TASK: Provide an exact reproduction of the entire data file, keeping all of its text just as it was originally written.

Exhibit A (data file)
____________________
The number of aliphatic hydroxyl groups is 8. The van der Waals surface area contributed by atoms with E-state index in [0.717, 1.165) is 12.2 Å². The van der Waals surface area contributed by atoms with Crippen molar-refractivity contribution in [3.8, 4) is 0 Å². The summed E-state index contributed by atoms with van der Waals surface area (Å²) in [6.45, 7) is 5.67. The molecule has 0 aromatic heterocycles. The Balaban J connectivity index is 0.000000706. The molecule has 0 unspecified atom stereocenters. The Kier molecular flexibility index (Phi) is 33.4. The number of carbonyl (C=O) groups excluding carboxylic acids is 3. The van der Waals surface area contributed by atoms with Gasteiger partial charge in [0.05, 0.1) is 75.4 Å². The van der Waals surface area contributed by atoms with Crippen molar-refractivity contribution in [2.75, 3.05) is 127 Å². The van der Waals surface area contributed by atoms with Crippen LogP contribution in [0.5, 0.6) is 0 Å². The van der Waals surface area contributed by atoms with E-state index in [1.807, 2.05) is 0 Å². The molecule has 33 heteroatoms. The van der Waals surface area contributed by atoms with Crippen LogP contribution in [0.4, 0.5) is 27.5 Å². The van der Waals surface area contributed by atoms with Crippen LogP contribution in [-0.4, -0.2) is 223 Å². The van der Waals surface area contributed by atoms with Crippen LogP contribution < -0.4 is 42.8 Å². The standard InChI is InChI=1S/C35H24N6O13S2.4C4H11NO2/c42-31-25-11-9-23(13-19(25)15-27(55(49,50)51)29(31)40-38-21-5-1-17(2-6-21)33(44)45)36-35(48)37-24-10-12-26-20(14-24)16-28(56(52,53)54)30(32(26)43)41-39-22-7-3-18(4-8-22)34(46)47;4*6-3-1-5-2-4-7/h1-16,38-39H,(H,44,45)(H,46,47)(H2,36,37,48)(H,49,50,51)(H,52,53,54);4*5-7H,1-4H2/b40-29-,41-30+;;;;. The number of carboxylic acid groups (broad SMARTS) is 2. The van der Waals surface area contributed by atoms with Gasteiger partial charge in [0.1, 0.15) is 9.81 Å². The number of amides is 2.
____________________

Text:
The number of aliphatic hydroxyl groups is 8. The van der Waals surface area contributed by atoms with E-state index in [0.717, 1.165) is 12.2 Å². The van der Waals surface area contributed by atoms with Crippen molar-refractivity contribution in [3.8, 4) is 0 Å². The summed E-state index contributed by atoms with van der Waals surface area (Å²) in [6.45, 7) is 5.67. The molecule has 0 aromatic heterocycles. The Balaban J connectivity index is 0.000000706. The molecule has 0 unspecified atom stereocenters. The Kier molecular flexibility index (Phi) is 33.4. The number of carbonyl (C=O) groups excluding carboxylic acids is 3. The van der Waals surface area contributed by atoms with Gasteiger partial charge in [0.05, 0.1) is 75.4 Å². The van der Waals surface area contributed by atoms with Crippen molar-refractivity contribution in [2.75, 3.05) is 127 Å². The van der Waals surface area contributed by atoms with Crippen LogP contribution in [0.5, 0.6) is 0 Å². The van der Waals surface area contributed by atoms with E-state index in [1.807, 2.05) is 0 Å². The molecule has 33 heteroatoms. The van der Waals surface area contributed by atoms with Crippen LogP contribution in [0.4, 0.5) is 27.5 Å². The van der Waals surface area contributed by atoms with Crippen LogP contribution in [-0.4, -0.2) is 223 Å². The van der Waals surface area contributed by atoms with Crippen LogP contribution < -0.4 is 42.8 Å². The standard InChI is InChI=1S/C35H24N6O13S2.4C4H11NO2/c42-31-25-11-9-23(13-19(25)15-27(55(49,50)51)29(31)40-38-21-5-1-17(2-6-21)33(44)45)36-35(48)37-24-10-12-26-20(14-24)16-28(56(52,53)54)30(32(26)43)41-39-22-7-3-18(4-8-22)34(46)47;4*6-3-1-5-2-4-7/h1-16,38-39H,(H,44,45)(H,46,47)(H2,36,37,48)(H,49,50,51)(H,52,53,54);4*5-7H,1-4H2/b40-29-,41-30+;;;;. The number of carboxylic acid groups (broad SMARTS) is 2. The van der Waals surface area contributed by atoms with Gasteiger partial charge in [0.1, 0.15) is 9.81 Å². The number of amides is 2.